Barbara Norton

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Barbara Ann McCray Norton

Louisiana State Representative
for District 3 (Caddo Parish)
In office
January 2008 – January 13, 2020
Preceded by Ernest Baylor, Jr.
Succeeded by Tammy Phillips

Born February 10, 1946
Place of birth missing
Political party Democrat
Spouse(s) Family information unavailable
Residence Shreveport, Louisiana, USA
Alma mater Booker T. Washington High School (Shreveport)

Louisiana State University in Shreveport

Occupation Retiree from American Telephone and Telegraph employee

Barbara Ann McCray Norton (born February 10, 1946)[1] is an African-American Democratic former state representative for District 3 in Caddo Parish in northwestern Louisiana.[2]


Norton graduated from the former historically black Booker T. Washington High School in Shreveport. She then completed a legal course at Louisiana State University in Shreveport. She is a retiree from American Telephone and Telegraph.[3]

Political life

In 1994, Norton led the nonpartisan blanket primary for the District F seat on the Shreveport City Council. However, she lost the runoff election to fellow Democrat, James Edward Green, who polled 3,762 votes (51 percent) to Norton's 3,615 (49 percent).[4] She fell short again in a three-candidate primary field for the city council in 1998.[5] The post went instead to another African-American Democrat, Joe Shyne, who unseated the incumbent James Green.[6]

In 2003, Norton ran for the District 3 state House seat but was defeated by 251 votes by her fellow Democrat, Ernest Baylor, Jr. (born October 1949), who polled 3,788 votes (51.7 percent) to her 3,537, (48.3 percent).[7] Four years later, Norton rebounded to claim the seat when Baylor was not a candidate in a low-turnout contest. With 3,901 votes (56.1 percent), she defeated her fellow Democrat, Lindora Lee Baker (born September 1960), who received 2,648 votes (38.1 percent). Another Democrat, Spencer Stephens, held the remaining 403 votes (5.8 percent).[8]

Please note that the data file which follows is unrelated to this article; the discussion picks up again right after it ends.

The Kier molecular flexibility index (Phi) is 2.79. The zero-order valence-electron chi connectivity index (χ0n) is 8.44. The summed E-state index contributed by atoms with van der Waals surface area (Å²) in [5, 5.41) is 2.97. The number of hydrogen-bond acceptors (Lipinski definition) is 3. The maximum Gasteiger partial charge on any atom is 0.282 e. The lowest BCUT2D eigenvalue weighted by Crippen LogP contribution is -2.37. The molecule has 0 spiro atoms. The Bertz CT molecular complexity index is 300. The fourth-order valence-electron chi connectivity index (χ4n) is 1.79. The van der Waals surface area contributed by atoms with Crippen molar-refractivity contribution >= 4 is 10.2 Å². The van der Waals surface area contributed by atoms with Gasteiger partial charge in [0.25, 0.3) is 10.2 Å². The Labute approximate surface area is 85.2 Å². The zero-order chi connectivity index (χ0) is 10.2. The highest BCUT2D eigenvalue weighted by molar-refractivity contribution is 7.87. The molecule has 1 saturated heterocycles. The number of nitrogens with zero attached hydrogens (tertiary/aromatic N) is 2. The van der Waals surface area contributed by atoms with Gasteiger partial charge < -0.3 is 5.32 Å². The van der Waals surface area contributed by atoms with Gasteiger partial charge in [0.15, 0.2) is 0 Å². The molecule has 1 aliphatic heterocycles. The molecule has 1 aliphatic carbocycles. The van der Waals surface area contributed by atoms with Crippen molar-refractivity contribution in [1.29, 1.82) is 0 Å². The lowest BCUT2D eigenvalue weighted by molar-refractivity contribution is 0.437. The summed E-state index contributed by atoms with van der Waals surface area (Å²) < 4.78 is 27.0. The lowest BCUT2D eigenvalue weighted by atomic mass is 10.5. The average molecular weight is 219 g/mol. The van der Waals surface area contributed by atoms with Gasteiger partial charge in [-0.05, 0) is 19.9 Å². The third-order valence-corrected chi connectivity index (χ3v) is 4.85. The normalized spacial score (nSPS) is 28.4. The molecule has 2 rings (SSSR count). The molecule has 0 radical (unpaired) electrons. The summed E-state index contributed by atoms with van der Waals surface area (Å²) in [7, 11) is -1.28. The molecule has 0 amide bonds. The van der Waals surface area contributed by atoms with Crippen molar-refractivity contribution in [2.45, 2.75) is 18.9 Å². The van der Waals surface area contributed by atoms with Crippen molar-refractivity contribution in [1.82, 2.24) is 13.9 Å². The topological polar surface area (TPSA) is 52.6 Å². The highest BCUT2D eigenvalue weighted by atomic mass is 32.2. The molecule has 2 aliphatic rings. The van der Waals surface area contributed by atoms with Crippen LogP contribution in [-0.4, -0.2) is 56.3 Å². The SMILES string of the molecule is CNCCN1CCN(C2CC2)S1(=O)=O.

In 2011, with 3,078 votes (44.7 percent), Representative Norton was forced into a runoff election with Lynn Dale Cawthorne (born March 1967), a Democrat who polled 1,850 votes (26.9 percent). In third place was her predecessor, Ernest Baylor, Jr., with 1,548 votes (22.5 percent). Republican and subsequently Independent Anna Marie Arpino (born March 1958) held the remaining 408 ballots (5.9 percent).[9] To score her second term, Norton then defeated Cawthorne in the second round of balloting, 3,240 votes (56.1 percent) to 2,533 (43.9 percent).[10]

Representative Norton served on the Legislative Black Caucus, the Women's Caucus, and the Democratic Caucus. She served on these committees: (1) Administration of Criminal Justice, (2) Municipal, Parochial and Cultural Affairs, (3) Transportation, Highways, and Public Works, and (4) House Committee on Enrollment.[3]

Norton's legislative ratings have ranged from 38 to 67 from the Louisiana Association of Business and Industry. In 2012. the National Federation of Independent Business rated Norton 40 percent. In 2013 and 2014, the conservative Louisiana Family Forum scored her 67 and 20 percent, respectively. In 2009 and 2013, she was rated 67 and 50 percent, respectively, by Louisiana Right to Life. She was rated 100 percent in both 2013 and 2014 by the Louisiana Association of Educators.[11]

In 2014, Norton did not vote on the requirement that abortion providers have hospital admitting privileges near their clinics; only five House members opposed the measure. That same year, she voted to extend the time for implementation of the Common Core State Standards Initiative. She voted to forbid the transportation of dogs in open truck beds on interstate highways. She did not vote on the repeal of state anti-sodomy laws; the measure failed in the House, 27–67.[12]